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Indy council overhauls IMPD oversight board, giving civilians greater control over police

INDIANAPOLIS (WISH) — There will soon be new oversight of police in Indianapolis. On Monday, the City-County Council passed a proposal that adds civilians to the group that oversees police policy.

Proposal 237 creates a 7-person General Orders Board to help write policing rules and policies for the Indianapolis Metropolitan Police Department (IMPD). It will add four civilians to the current three law enforcement officers on the previous General orders Committee.

Just before midnight on Monday, the City-County Council voted 20-5 in favor of proposal 237, but there was a lot of debate.

“We are here for the public and public safety. And we should work together for that,” said Councillor Jessica McCormick, District 15.

“It should be evident you support IMPD by your actions, but unfortunately that’s not what this does,” said Councillor Joshua bain, District 20.

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The mayor, council and police chief will each appoint two members to the civilian board; the Fraternal Order of Police will appoint the final member.

An amendment also passed that prohibits civilian members with felony convictions or misdemeanor convictions, involving bodily injuries, from serving on the General Orders Board.

The plan is in stark contrast to the department’s current General Orders Committee, which consists of three members appointed by police. The reason behind adding civilians is to provide accountability and other perspectives to IMPD policy. Supporters of the plan say it’s an important step to hold officers accountable, while opponents worry it could hurt police morale.

“We know that when the police and their supports are in charge are in charge of transparency and accountability, that falls to the wayside,’ said Jessica Louise, with Indy 10 Black Lives Matter.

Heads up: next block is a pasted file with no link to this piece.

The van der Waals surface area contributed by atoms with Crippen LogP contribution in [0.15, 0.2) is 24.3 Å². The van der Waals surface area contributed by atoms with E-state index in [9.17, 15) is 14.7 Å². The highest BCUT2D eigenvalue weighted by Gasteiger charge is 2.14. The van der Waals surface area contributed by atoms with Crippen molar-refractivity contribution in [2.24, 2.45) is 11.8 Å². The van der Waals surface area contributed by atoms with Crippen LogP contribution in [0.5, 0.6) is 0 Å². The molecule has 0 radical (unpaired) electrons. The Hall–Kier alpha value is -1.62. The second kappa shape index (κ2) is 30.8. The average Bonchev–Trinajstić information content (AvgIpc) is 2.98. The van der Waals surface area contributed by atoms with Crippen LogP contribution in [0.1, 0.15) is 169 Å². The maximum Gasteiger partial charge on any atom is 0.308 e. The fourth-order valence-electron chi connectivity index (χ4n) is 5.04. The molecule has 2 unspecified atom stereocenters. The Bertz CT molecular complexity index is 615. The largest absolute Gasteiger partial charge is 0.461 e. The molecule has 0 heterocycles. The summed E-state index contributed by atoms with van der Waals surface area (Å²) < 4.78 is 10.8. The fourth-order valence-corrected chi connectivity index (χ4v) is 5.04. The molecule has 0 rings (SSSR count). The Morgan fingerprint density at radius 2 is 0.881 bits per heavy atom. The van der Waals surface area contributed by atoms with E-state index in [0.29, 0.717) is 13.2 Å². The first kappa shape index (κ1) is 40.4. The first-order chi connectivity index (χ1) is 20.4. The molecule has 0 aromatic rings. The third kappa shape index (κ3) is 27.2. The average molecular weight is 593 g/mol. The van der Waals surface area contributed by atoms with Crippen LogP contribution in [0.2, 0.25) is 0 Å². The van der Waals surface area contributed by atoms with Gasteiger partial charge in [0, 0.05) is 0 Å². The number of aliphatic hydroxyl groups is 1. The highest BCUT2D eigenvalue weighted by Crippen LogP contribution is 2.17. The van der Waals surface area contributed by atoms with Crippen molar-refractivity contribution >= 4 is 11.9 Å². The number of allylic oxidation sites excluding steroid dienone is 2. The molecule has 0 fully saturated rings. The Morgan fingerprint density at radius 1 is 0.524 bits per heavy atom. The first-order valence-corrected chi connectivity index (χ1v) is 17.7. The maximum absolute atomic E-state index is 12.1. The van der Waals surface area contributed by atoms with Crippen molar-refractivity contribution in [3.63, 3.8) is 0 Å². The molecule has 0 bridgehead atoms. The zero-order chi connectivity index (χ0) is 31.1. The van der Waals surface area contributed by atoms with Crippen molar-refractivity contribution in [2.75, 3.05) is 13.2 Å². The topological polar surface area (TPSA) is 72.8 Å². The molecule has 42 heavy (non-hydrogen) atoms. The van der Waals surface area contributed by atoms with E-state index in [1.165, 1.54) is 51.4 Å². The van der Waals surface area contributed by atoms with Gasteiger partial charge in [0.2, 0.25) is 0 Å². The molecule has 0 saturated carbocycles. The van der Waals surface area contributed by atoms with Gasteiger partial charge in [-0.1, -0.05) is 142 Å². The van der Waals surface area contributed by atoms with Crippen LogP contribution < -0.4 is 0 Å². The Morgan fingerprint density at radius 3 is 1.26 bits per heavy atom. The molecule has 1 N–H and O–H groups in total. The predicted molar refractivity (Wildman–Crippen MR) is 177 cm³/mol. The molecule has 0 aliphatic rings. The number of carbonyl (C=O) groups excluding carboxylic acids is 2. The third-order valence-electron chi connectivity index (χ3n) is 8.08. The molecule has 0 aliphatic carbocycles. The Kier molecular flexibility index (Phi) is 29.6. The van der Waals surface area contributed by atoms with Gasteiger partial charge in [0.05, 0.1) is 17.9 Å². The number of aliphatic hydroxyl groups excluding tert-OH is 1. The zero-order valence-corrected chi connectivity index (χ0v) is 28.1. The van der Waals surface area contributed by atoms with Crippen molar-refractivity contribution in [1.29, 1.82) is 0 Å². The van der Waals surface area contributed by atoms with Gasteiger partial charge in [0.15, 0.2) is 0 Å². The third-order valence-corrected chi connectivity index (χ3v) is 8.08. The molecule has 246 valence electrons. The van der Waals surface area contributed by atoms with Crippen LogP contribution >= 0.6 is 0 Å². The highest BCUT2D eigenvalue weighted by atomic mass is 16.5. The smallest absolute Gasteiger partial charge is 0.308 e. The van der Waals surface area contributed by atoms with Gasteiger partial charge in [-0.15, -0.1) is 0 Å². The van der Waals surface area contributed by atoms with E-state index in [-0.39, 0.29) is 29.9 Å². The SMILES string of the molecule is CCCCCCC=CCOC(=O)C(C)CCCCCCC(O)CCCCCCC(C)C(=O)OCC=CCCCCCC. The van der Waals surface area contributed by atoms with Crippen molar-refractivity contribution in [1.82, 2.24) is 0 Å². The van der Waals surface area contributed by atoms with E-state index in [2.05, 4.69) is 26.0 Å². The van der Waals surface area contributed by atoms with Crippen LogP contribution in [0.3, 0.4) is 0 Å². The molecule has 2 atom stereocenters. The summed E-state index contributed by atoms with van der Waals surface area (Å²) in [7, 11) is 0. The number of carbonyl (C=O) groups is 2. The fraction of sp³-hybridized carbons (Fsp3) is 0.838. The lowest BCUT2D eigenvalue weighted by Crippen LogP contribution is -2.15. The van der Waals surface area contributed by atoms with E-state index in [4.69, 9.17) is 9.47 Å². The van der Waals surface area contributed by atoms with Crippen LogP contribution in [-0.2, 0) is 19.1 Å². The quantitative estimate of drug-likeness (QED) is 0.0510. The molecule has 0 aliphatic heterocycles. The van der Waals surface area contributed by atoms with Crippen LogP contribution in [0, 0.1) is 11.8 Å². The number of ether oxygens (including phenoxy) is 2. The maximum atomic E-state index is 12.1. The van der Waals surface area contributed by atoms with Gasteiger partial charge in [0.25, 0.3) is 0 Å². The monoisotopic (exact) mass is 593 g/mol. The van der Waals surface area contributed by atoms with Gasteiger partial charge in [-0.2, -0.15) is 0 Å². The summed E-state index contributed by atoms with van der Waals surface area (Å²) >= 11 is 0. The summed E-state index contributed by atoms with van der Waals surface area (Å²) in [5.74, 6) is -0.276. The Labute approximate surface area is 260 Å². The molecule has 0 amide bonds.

“Why don’t we push pause to allow for that input to occur? We are confident middle ground can be found where we can get a successful passage that everybody can live with,” said Fraternal Order of Police President Rick Snyder.

Vocal opponents of “Prop 237” include IMPD Chief Randal Taylor, Ten Point Coalition leader Charles Harrison and Indianapolis Fraternal Order of Police President Rick Snyder.

Critics noted the distribution of power on the General Orders Board creates a 4-3 voting majority for members appointed by the mayor and council, essentially stripping the chief of his authority over internal decisions.

The proposal comes on the heels of nationwide protests against police brutality and calls for reimagined, community-focused policing.

But Rev. Charles Harrison, a community leader who supports civilian-led violence prevention efforts, feared Prop 237 would erode public safety.

Passage of the proposal could lead to resentment among officers and widen gaps between law enforcement and community members, he said.

“I’ve heard that we could lose up to 150 to 200 officers next year if this passes,” Harrison told News 8, citing what he described as an internal IMPD survey shared with him by high-ranking department officials.

IMPD Chief Randal Taylor could not confirm the figures and said he was not aware of such a survey.

Paul Annee, minority whip and representative for council district 23, echoed Harrison’s concerns about the proposal’s impact on police morale and public safety.

“We’re not trying to kill 237, necessarily. We want to kill it as it is,” he said. “It leaves the policies of the department to political appointees and it replaces professional policing with partisan politics.”

IMPD Chief Randal Taylor issued the following statement through a department spokesperson:

“IMPD has listened to recent calls for change in policing and public safety, and taken steps to better reflect the way our community wants us to serve. And we recognize the need for civilian participation in our processes, for it is only when we all work together that we will see the improvement in public safety that our community deserves. That’s why we have created a higher standard for use of force, banned the dangerous practice of no-knock warrants, and are implementing a permanent body-worn camera program. It’s also why we are finalizing the new Use of Force Review Board with significant civilian participation, which will have the authority to review any use of force by an IMPD officer. We remain dedicated to moving IMPD and our city forward and will continue our ongoing discussions with the City-County Council and the members of our community to ensure we are best serving the people of Indianapolis.”

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